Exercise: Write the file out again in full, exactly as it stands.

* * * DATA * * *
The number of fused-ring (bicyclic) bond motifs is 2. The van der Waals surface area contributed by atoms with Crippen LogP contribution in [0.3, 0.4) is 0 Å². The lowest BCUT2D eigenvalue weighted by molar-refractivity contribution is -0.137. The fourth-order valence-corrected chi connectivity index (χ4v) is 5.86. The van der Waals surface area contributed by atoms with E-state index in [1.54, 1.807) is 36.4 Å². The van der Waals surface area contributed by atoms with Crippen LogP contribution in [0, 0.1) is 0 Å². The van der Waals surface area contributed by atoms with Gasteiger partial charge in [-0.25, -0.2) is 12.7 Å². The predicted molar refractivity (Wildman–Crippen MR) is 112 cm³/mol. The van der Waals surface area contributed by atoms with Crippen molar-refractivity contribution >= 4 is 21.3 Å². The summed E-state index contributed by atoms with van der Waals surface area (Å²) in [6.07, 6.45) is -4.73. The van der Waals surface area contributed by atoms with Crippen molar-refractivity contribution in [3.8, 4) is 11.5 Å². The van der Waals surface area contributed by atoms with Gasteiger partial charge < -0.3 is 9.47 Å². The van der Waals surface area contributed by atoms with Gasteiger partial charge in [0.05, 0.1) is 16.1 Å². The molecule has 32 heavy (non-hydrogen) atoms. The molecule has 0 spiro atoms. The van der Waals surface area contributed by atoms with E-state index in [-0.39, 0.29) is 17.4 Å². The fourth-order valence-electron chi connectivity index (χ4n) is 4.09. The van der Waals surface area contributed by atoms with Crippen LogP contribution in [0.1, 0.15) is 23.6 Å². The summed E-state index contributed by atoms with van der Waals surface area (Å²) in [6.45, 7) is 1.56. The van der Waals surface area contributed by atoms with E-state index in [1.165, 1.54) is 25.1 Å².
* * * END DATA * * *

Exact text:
The number of fused-ring (bicyclic) bond motifs is 2. The van der Waals surface area contributed by atoms with Crippen LogP contribution in [0.3, 0.4) is 0 Å². The lowest BCUT2D eigenvalue weighted by molar-refractivity contribution is -0.137. The fourth-order valence-corrected chi connectivity index (χ4v) is 5.86. The van der Waals surface area contributed by atoms with E-state index in [1.54, 1.807) is 36.4 Å². The van der Waals surface area contributed by atoms with Crippen LogP contribution in [0, 0.1) is 0 Å². The van der Waals surface area contributed by atoms with Gasteiger partial charge in [-0.25, -0.2) is 12.7 Å². The predicted molar refractivity (Wildman–Crippen MR) is 112 cm³/mol. The van der Waals surface area contributed by atoms with Crippen molar-refractivity contribution >= 4 is 21.3 Å². The summed E-state index contributed by atoms with van der Waals surface area (Å²) in [6.07, 6.45) is -4.73. The van der Waals surface area contributed by atoms with Crippen molar-refractivity contribution in [3.8, 4) is 11.5 Å². The van der Waals surface area contributed by atoms with Gasteiger partial charge < -0.3 is 9.47 Å². The van der Waals surface area contributed by atoms with Gasteiger partial charge in [0.05, 0.1) is 16.1 Å². The molecule has 32 heavy (non-hydrogen) atoms. The molecule has 0 spiro atoms. The van der Waals surface area contributed by atoms with E-state index in [-0.39, 0.29) is 17.4 Å². The fourth-order valence-electron chi connectivity index (χ4n) is 4.09. The van der Waals surface area contributed by atoms with Crippen LogP contribution in [0.1, 0.15) is 23.6 Å². The summed E-state index contributed by atoms with van der Waals surface area (Å²) in [6.45, 7) is 1.56. The van der Waals surface area contributed by atoms with E-state index in [1.165, 1.54) is 25.1 Å².